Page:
"From a water and range standpoint, saltcedar is fast becoming our worst nightmare," said Allan McGinty, Texas Cooperative Extension range specialist in San Angelo, and a symposium coordinator.
"Saltcedar or ‘Tamarix' is the most widely distributed invasive, non-native, woody plant species growing along our streams and waterways," McGinty said. "This plant first came into the United States as an ornamental back in the early 1800s. Since then, it has literally gone wild along our western waterways, where it rapidly chokes out our native plants, blocks water movement, uses precious water and increases water salinity.
"This program's purpose is to bring anyone affected by the tree up-to-date on the large amount of work and research going on to combat it and the control programs in progress in Texas and other states,” he noted. “This is the first in-depth meeting we've had on the species in our area. If you've got this awful problem and have questions, there will be someone at the meeting with the answer, if there is one."
More than 30 speakers from across the Southwest will be speaking on the many issues associated with saltcedar. They will represent various agencies and universities including the Natural Resources Conservation Service, U.S. Fish and Wildlife Service, Texas Cooperative Extension, Texas Water Resource Institute, USDA Agricultural Research Service, Texas Department of Agriculture, Texas A&M University, Texas Tech University, New Mexico State University, Arizona State University and Angelo State University.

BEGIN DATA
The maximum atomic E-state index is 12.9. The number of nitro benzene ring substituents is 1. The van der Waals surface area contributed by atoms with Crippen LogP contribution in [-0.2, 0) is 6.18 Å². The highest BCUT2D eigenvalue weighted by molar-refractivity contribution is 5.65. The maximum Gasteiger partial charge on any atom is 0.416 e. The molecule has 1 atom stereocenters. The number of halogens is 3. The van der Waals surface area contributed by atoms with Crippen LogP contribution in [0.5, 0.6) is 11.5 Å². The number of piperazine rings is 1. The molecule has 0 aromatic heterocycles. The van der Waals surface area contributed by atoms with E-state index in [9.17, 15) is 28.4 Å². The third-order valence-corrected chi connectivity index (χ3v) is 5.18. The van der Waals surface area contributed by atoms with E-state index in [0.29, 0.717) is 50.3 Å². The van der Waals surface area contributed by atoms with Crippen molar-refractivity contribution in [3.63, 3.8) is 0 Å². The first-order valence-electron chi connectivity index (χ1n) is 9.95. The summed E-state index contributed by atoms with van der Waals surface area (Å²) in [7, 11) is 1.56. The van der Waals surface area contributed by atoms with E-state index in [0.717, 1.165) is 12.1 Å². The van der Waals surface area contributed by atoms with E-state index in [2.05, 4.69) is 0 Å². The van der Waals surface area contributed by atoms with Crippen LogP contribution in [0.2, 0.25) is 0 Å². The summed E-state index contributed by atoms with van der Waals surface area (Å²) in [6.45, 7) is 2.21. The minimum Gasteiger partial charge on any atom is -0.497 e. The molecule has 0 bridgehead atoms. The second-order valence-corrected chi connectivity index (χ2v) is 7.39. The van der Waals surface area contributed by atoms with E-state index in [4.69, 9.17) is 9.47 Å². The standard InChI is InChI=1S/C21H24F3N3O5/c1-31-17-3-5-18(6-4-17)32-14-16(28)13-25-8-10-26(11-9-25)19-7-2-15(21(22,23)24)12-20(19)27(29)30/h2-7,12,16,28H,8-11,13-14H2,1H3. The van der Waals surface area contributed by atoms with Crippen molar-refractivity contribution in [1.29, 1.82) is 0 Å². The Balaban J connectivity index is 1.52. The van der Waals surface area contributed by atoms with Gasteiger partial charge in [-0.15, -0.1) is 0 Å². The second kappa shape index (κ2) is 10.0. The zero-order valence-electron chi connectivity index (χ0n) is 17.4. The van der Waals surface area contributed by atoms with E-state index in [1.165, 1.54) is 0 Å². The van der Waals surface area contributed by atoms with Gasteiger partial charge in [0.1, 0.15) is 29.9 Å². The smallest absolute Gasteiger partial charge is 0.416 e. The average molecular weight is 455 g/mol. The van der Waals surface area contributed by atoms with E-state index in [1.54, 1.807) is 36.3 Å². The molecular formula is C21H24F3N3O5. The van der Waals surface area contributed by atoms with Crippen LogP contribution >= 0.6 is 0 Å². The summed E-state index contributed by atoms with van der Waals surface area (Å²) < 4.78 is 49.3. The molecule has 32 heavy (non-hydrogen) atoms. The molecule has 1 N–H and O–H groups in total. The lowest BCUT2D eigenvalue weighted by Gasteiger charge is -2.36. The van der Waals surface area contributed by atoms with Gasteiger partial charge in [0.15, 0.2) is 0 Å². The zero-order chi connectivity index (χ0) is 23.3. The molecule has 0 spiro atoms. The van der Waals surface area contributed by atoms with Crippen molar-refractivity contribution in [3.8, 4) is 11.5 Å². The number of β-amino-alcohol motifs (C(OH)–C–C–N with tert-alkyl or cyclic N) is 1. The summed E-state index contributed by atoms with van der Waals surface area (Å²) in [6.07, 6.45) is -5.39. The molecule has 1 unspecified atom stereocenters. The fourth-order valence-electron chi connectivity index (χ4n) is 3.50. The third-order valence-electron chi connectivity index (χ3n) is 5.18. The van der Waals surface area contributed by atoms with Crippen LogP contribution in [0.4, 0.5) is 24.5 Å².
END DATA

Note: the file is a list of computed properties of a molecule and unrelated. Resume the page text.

Also involved are various organizations with special expertise in saltcedar management, including Lady Bird Johnson Wildflower Center, Fort Worth Zoo, Racher Resource Management, BASF Corporation and the Tamarix Coalition.
Presentations on the first day will deal with saltcedar's history and biology, threatened and endangered species issues associated with saltcedar control, and water use by saltcedar.
The second day's session will tackle the issue of saltcedar control and management, and will include updates on various saltcedar control projects across the southwestern United States.
The symposium will be held in the San Angelo Convention Center at 500 Rio Concho Drive. Registration starts at 7:30 a.m. July 16. The program begins at 8:30 a.m. the first day.
Eleven Texas Department of Agriculture continuing education units will be offered to pesticide applicators.
Sponsors include Texas Cooperative Extension, Center for Grazing Lands and Ranch Management - Texas A&M University, and the Natural Resources Conservation Service's EQIP Program.
Pre-registration by June 30 is $75 per person. Registration after June 30 and at the door will be $100 per person. Registration covers refreshments at breaks, lunch on both days, and an evening social as well as a copy of the symposium proceedings, which will include papers from all presenters.
For further information or to register for the symposium, contact the Center for Grazinglands and Ranch Management, Texas A&M University (1-888-799-4442, e-mail: firstname.lastname@example.org or http://cnrit.tamu.edu/cgrm).
Steve Byrns is a writer for the Texas A&M University Extension Service.